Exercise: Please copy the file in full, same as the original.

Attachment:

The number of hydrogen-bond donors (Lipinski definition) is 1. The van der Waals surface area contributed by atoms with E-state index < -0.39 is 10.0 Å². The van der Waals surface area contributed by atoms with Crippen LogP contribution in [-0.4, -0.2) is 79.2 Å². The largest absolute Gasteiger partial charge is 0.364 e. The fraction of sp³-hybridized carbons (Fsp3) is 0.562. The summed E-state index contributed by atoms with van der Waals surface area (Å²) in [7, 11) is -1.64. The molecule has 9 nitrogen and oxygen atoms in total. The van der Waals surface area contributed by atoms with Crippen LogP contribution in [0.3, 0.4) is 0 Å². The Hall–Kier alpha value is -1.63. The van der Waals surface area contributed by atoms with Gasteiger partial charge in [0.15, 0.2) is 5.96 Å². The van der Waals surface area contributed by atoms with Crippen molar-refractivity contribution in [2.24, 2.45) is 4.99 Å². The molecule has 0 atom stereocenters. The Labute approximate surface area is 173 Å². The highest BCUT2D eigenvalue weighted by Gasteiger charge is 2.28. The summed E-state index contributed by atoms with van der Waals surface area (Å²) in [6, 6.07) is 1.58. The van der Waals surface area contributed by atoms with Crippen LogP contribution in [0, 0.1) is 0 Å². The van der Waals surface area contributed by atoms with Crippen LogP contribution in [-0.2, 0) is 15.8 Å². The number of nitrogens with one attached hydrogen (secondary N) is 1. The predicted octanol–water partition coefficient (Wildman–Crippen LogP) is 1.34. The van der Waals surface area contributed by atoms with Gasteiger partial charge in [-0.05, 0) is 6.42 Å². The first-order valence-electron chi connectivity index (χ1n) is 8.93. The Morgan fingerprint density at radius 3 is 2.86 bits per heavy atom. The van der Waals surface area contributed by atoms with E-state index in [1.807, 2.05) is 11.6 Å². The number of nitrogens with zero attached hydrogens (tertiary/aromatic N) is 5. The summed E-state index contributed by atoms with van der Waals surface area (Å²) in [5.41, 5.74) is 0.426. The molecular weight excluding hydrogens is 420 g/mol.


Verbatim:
The number of hydrogen-bond donors (Lipinski definition) is 1. The van der Waals surface area contributed by atoms with E-state index < -0.39 is 10.0 Å². The van der Waals surface area contributed by atoms with Crippen LogP contribution in [-0.4, -0.2) is 79.2 Å². The largest absolute Gasteiger partial charge is 0.364 e. The fraction of sp³-hybridized carbons (Fsp3) is 0.562. The summed E-state index contributed by atoms with van der Waals surface area (Å²) in [7, 11) is -1.64. The molecule has 9 nitrogen and oxygen atoms in total. The van der Waals surface area contributed by atoms with Crippen LogP contribution in [0.3, 0.4) is 0 Å². The Hall–Kier alpha value is -1.63. The van der Waals surface area contributed by atoms with Gasteiger partial charge in [0.15, 0.2) is 5.96 Å². The van der Waals surface area contributed by atoms with Crippen molar-refractivity contribution in [2.24, 2.45) is 4.99 Å². The molecule has 0 atom stereocenters. The Labute approximate surface area is 173 Å². The highest BCUT2D eigenvalue weighted by Gasteiger charge is 2.28. The summed E-state index contributed by atoms with van der Waals surface area (Å²) in [6, 6.07) is 1.58. The van der Waals surface area contributed by atoms with Crippen LogP contribution in [0, 0.1) is 0 Å². The van der Waals surface area contributed by atoms with Crippen LogP contribution in [-0.2, 0) is 15.8 Å². The number of nitrogens with one attached hydrogen (secondary N) is 1. The predicted octanol–water partition coefficient (Wildman–Crippen LogP) is 1.34. The van der Waals surface area contributed by atoms with Gasteiger partial charge in [-0.05, 0) is 6.42 Å². The first-order valence-electron chi connectivity index (χ1n) is 8.93. The Morgan fingerprint density at radius 3 is 2.86 bits per heavy atom. The van der Waals surface area contributed by atoms with E-state index in [1.807, 2.05) is 11.6 Å². The number of nitrogens with zero attached hydrogens (tertiary/aromatic N) is 5. The summed E-state index contributed by atoms with van der Waals surface area (Å²) in [5.41, 5.74) is 0.426. The molecular weight excluding hydrogens is 420 g/mol.